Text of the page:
How Can You Solve the US Population Model Using Differential Equations?

In summary, the conversation discusses solving a differential equation in terms of the constants a and b. The equation is (1/P)(dP/dt) = ax + b, where a = -0.0001 and b = 0.0338. The goal is to find the function P(t) using separation of variables and an initial condition of P0 = 3.9. The final solution is P = 3.9 e^(0.0338t - 0.0001t^2/2), which works well for the first 100 years but may not be accurate for longer periods of time.
  • #1
pjallen58
12
0
Use P0 = 3.9 (1790 population) as your initial condition to find the particular solution for this differential equation. Note: You may find it easier to solve in terms of the constants a and b. Show all the steps in your solution.

This is the last step to a multi-part problem. I basically did a scatter plot of the relative growth rate by dividing an approximate growth rate by the US population between 1790 and 2000, did a linear regression and obtained the equation below.


y = -.0001x + .0338 and (1/P)(dP/dt) = ax + b

I do not exactly know what they are asking to be done. Do they want me to solve for P'(t)? If so, how does the 1/P on the left side of the equation effect the right side? Any help would be appreciated. Thanks.
 
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  • #2
P'? They want you to solve for P, it's a differential equation. Remember that the x-axis is time, and then it's separation of variables.
 
  • #3
Thanks for the reply. I already have all the P's. If you could give a little more information to clear things up it would be appreciated. Thanks.
 
  • #4
You typed (1/P)(dP/dt) = ax + b


Where a is -0.0001 and b is .0338 and x should be time

So you haven't found the function P(t) yet, but there is the equation. After you separate variables you'd have

dP/P=(a*t+b)*dt, then you need to integrate and use your initial condition
 
  • #5
Thanks. After I sent the last reply it clicked that I understood what you ment by solve for P as the variable. Thanks again.
 
  • #6
Here is what I calculated:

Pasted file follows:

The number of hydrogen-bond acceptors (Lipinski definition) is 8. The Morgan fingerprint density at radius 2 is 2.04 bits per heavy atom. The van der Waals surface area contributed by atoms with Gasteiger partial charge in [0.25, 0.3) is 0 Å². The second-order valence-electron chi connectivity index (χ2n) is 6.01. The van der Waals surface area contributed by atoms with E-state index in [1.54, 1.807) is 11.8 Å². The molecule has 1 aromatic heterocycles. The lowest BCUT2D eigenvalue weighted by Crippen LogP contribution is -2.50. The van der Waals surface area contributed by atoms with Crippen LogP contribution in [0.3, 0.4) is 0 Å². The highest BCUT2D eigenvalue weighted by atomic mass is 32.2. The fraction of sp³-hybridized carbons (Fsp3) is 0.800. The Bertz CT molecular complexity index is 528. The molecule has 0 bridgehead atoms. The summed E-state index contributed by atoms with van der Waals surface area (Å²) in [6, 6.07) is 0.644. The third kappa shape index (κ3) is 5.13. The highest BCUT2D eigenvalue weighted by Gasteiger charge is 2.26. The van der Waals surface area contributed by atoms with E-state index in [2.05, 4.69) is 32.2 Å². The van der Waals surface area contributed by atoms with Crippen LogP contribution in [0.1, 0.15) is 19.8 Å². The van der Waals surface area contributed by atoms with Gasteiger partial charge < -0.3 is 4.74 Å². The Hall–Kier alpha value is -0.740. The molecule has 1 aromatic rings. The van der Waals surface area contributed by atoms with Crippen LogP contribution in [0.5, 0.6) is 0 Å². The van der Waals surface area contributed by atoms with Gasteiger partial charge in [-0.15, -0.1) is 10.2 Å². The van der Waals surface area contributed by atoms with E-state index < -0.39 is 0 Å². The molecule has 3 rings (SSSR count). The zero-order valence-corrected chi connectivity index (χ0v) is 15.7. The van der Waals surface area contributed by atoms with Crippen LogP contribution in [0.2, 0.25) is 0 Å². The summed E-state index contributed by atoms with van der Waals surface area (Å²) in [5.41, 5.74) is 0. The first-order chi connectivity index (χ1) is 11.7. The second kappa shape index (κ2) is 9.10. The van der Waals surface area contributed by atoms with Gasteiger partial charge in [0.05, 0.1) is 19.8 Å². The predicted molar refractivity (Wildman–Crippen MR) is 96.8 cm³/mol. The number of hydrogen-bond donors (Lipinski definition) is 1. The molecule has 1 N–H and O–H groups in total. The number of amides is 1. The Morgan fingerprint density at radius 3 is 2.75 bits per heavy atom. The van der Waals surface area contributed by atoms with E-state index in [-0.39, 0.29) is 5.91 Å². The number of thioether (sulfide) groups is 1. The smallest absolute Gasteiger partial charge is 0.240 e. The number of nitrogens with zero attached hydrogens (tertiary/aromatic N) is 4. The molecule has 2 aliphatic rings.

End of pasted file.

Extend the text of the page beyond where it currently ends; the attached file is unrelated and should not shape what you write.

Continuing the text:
Use P0 = 3.9 as your initial condition to find the particular solution for this differential equation.

(1/P)(dP/dt) = b + at

y = -.0001t + .0338

dP/P = (.0338 - .0001t)dt

ln P = .0338t - (.0001t^2/2) + C

At t = 0, P0 = 3.9 so then C = ln 3.9

ln P = .0338t - (.0001t^2/2) + ln 3.9

Take the exponential of both sides,

P = 3.9 e^.0338t-(.0001t^2/2)

This formula seems to work well for the first 100 years but gets out of control after that so not sure if I have everything right. Let me know. Thanks.
 

Related to How Can You Solve the US Population Model Using Differential Equations?

1. How is the US population currently growing or declining?

The US population is currently growing, but at a slower rate than in previous years. According to the US Census Bureau, the estimated population growth rate for 2021 is 0.58%, which is the lowest it has been since 1900.

2. What factors contribute to changes in the US population?

There are several factors that contribute to changes in the US population, including birth rates, death rates, immigration, and emigration. These factors can vary from year to year and can also be influenced by social, economic, and political factors.

3. How is the US population expected to change in the future?

According to the US Census Bureau, the US population is projected to continue growing, reaching 390 million by 2050. However, the rate of growth is expected to slow down as the population ages and birth rates decline.

4. How does the US population compare to other countries?

The US has the third largest population in the world, behind China and India. However, the US has a much lower population density compared to these countries, with a larger land area and a smaller population.

5. How accurate are population models for predicting future population changes?

Population models are based on various assumptions and data, so they can provide a general idea of future population changes. However, they are not always completely accurate as they cannot account for unexpected events or changes in social or economic trends. Therefore, population models should be used as a guide rather than a definitive prediction.

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